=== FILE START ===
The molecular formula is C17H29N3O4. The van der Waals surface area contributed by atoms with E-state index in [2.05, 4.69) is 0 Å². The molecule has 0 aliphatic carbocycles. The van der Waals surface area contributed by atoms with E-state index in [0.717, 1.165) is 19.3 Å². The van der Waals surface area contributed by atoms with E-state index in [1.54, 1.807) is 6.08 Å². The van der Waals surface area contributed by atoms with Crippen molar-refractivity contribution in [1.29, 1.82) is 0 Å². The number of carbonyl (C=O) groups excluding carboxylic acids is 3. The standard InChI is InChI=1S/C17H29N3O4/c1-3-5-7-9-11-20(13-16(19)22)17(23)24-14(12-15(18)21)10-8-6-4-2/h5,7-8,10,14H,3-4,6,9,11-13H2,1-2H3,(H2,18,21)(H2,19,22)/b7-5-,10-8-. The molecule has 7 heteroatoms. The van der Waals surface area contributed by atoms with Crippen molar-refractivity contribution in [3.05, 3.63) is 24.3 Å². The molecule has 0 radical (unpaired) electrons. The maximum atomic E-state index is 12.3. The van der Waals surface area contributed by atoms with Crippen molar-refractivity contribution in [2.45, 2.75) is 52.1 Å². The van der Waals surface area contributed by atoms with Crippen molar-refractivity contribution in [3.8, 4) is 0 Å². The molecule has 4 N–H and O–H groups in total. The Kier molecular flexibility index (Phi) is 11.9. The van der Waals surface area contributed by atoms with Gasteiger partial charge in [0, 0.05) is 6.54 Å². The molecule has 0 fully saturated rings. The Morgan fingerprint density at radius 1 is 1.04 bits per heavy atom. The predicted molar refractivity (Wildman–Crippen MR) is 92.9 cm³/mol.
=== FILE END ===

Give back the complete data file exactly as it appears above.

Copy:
The molecular formula is C17H29N3O4. The van der Waals surface area contributed by atoms with E-state index in [2.05, 4.69) is 0 Å². The molecule has 0 aliphatic carbocycles. The van der Waals surface area contributed by atoms with E-state index in [0.717, 1.165) is 19.3 Å². The van der Waals surface area contributed by atoms with E-state index in [1.54, 1.807) is 6.08 Å². The van der Waals surface area contributed by atoms with Crippen molar-refractivity contribution in [1.29, 1.82) is 0 Å². The number of carbonyl (C=O) groups excluding carboxylic acids is 3. The standard InChI is InChI=1S/C17H29N3O4/c1-3-5-7-9-11-20(13-16(19)22)17(23)24-14(12-15(18)21)10-8-6-4-2/h5,7-8,10,14H,3-4,6,9,11-13H2,1-2H3,(H2,18,21)(H2,19,22)/b7-5-,10-8-. The molecule has 7 heteroatoms. The van der Waals surface area contributed by atoms with Crippen molar-refractivity contribution in [3.05, 3.63) is 24.3 Å². The molecule has 0 radical (unpaired) electrons. The maximum atomic E-state index is 12.3. The van der Waals surface area contributed by atoms with Crippen molar-refractivity contribution in [2.45, 2.75) is 52.1 Å². The van der Waals surface area contributed by atoms with Crippen molar-refractivity contribution in [3.8, 4) is 0 Å². The molecule has 4 N–H and O–H groups in total. The Kier molecular flexibility index (Phi) is 11.9. The van der Waals surface area contributed by atoms with Gasteiger partial charge in [0, 0.05) is 6.54 Å². The molecule has 0 fully saturated rings. The Morgan fingerprint density at radius 1 is 1.04 bits per heavy atom. The predicted molar refractivity (Wildman–Crippen MR) is 92.9 cm³/mol.